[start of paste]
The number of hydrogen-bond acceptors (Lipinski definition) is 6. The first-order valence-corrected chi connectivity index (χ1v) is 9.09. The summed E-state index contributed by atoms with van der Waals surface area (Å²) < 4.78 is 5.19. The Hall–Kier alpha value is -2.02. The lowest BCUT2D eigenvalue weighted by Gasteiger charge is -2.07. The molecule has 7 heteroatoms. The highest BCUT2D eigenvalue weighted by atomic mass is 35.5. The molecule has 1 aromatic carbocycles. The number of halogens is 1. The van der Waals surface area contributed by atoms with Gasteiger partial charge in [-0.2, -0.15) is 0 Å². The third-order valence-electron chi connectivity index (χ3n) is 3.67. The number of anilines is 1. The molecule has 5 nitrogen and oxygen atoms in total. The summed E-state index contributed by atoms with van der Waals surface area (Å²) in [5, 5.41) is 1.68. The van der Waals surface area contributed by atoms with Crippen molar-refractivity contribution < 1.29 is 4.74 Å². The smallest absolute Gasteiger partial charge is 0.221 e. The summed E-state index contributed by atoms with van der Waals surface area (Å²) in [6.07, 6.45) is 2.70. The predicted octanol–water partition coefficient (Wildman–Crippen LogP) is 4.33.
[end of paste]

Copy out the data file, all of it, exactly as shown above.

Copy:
The number of hydrogen-bond acceptors (Lipinski definition) is 6. The first-order valence-corrected chi connectivity index (χ1v) is 9.09. The summed E-state index contributed by atoms with van der Waals surface area (Å²) < 4.78 is 5.19. The Hall–Kier alpha value is -2.02. The lowest BCUT2D eigenvalue weighted by Gasteiger charge is -2.07. The molecule has 7 heteroatoms. The highest BCUT2D eigenvalue weighted by atomic mass is 35.5. The molecule has 1 aromatic carbocycles. The number of halogens is 1. The van der Waals surface area contributed by atoms with Gasteiger partial charge in [-0.2, -0.15) is 0 Å². The third-order valence-electron chi connectivity index (χ3n) is 3.67. The number of anilines is 1. The molecule has 5 nitrogen and oxygen atoms in total. The summed E-state index contributed by atoms with van der Waals surface area (Å²) in [5, 5.41) is 1.68. The van der Waals surface area contributed by atoms with Crippen molar-refractivity contribution < 1.29 is 4.74 Å². The smallest absolute Gasteiger partial charge is 0.221 e. The summed E-state index contributed by atoms with van der Waals surface area (Å²) in [6.07, 6.45) is 2.70. The predicted octanol–water partition coefficient (Wildman–Crippen LogP) is 4.33.